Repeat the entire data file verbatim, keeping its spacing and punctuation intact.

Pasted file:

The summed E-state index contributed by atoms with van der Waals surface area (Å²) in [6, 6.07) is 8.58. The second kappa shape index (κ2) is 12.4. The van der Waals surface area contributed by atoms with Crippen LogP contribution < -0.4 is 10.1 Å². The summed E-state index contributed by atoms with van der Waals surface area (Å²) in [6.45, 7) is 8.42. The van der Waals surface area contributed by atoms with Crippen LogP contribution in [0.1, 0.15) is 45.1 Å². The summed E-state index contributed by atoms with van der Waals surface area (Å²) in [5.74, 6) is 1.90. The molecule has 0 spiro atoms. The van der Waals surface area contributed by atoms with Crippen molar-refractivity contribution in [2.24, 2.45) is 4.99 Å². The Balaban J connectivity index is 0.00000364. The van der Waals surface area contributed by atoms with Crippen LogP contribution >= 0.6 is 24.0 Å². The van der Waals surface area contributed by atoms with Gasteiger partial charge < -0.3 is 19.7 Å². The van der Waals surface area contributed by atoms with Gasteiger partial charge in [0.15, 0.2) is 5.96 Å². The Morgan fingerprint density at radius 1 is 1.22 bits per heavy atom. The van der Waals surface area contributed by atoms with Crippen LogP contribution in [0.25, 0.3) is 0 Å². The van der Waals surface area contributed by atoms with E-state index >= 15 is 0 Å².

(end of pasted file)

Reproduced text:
The summed E-state index contributed by atoms with van der Waals surface area (Å²) in [6, 6.07) is 8.58. The second kappa shape index (κ2) is 12.4. The van der Waals surface area contributed by atoms with Crippen LogP contribution < -0.4 is 10.1 Å². The summed E-state index contributed by atoms with van der Waals surface area (Å²) in [6.45, 7) is 8.42. The van der Waals surface area contributed by atoms with Crippen LogP contribution in [0.1, 0.15) is 45.1 Å². The summed E-state index contributed by atoms with van der Waals surface area (Å²) in [5.74, 6) is 1.90. The molecule has 0 spiro atoms. The van der Waals surface area contributed by atoms with Crippen molar-refractivity contribution in [2.24, 2.45) is 4.99 Å². The Balaban J connectivity index is 0.00000364. The van der Waals surface area contributed by atoms with Crippen LogP contribution >= 0.6 is 24.0 Å². The van der Waals surface area contributed by atoms with Gasteiger partial charge < -0.3 is 19.7 Å². The van der Waals surface area contributed by atoms with Gasteiger partial charge in [0.15, 0.2) is 5.96 Å². The Morgan fingerprint density at radius 1 is 1.22 bits per heavy atom. The van der Waals surface area contributed by atoms with Crippen LogP contribution in [0.25, 0.3) is 0 Å². The van der Waals surface area contributed by atoms with E-state index >= 15 is 0 Å².